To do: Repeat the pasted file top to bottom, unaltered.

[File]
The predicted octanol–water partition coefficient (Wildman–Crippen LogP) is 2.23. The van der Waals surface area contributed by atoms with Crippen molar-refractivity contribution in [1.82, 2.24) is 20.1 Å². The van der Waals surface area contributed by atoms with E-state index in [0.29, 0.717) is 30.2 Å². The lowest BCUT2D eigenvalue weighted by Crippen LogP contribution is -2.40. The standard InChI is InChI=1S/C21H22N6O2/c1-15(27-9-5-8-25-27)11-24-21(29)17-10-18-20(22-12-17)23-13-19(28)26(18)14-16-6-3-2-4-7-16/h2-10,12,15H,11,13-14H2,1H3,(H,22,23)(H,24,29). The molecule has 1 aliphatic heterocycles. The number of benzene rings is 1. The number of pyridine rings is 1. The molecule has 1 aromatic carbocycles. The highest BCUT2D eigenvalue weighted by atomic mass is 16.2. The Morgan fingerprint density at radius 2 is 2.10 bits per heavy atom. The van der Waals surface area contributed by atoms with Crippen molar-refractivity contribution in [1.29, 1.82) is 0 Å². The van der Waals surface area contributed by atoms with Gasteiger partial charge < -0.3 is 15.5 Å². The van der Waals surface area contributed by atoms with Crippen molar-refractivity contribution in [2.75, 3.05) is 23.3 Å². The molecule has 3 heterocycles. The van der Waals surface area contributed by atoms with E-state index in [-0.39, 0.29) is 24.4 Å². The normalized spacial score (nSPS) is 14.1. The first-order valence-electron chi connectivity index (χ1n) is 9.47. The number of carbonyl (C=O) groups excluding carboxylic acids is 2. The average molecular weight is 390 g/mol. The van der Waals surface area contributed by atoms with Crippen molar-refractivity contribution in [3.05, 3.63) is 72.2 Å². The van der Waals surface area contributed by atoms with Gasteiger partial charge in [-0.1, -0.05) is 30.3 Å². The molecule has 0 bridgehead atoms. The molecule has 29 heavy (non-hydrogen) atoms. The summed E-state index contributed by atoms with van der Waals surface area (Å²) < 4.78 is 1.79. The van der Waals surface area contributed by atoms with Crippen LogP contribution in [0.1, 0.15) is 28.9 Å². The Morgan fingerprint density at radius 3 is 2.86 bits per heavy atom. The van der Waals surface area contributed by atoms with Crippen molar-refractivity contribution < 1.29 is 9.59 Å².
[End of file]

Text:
The predicted octanol–water partition coefficient (Wildman–Crippen LogP) is 2.23. The van der Waals surface area contributed by atoms with Crippen molar-refractivity contribution in [1.82, 2.24) is 20.1 Å². The van der Waals surface area contributed by atoms with E-state index in [0.29, 0.717) is 30.2 Å². The lowest BCUT2D eigenvalue weighted by Crippen LogP contribution is -2.40. The standard InChI is InChI=1S/C21H22N6O2/c1-15(27-9-5-8-25-27)11-24-21(29)17-10-18-20(22-12-17)23-13-19(28)26(18)14-16-6-3-2-4-7-16/h2-10,12,15H,11,13-14H2,1H3,(H,22,23)(H,24,29). The molecule has 1 aliphatic heterocycles. The number of benzene rings is 1. The number of pyridine rings is 1. The molecule has 1 aromatic carbocycles. The highest BCUT2D eigenvalue weighted by atomic mass is 16.2. The Morgan fingerprint density at radius 2 is 2.10 bits per heavy atom. The van der Waals surface area contributed by atoms with Crippen molar-refractivity contribution in [1.29, 1.82) is 0 Å². The van der Waals surface area contributed by atoms with Gasteiger partial charge < -0.3 is 15.5 Å². The van der Waals surface area contributed by atoms with Crippen molar-refractivity contribution in [2.75, 3.05) is 23.3 Å². The molecule has 3 heterocycles. The van der Waals surface area contributed by atoms with E-state index in [-0.39, 0.29) is 24.4 Å². The normalized spacial score (nSPS) is 14.1. The first-order valence-electron chi connectivity index (χ1n) is 9.47. The number of carbonyl (C=O) groups excluding carboxylic acids is 2. The average molecular weight is 390 g/mol. The van der Waals surface area contributed by atoms with Crippen molar-refractivity contribution in [3.05, 3.63) is 72.2 Å². The van der Waals surface area contributed by atoms with Gasteiger partial charge in [-0.1, -0.05) is 30.3 Å². The molecule has 0 bridgehead atoms. The molecule has 29 heavy (non-hydrogen) atoms. The summed E-state index contributed by atoms with van der Waals surface area (Å²) < 4.78 is 1.79. The van der Waals surface area contributed by atoms with Crippen LogP contribution in [0.1, 0.15) is 28.9 Å². The Morgan fingerprint density at radius 3 is 2.86 bits per heavy atom. The van der Waals surface area contributed by atoms with Crippen molar-refractivity contribution < 1.29 is 9.59 Å².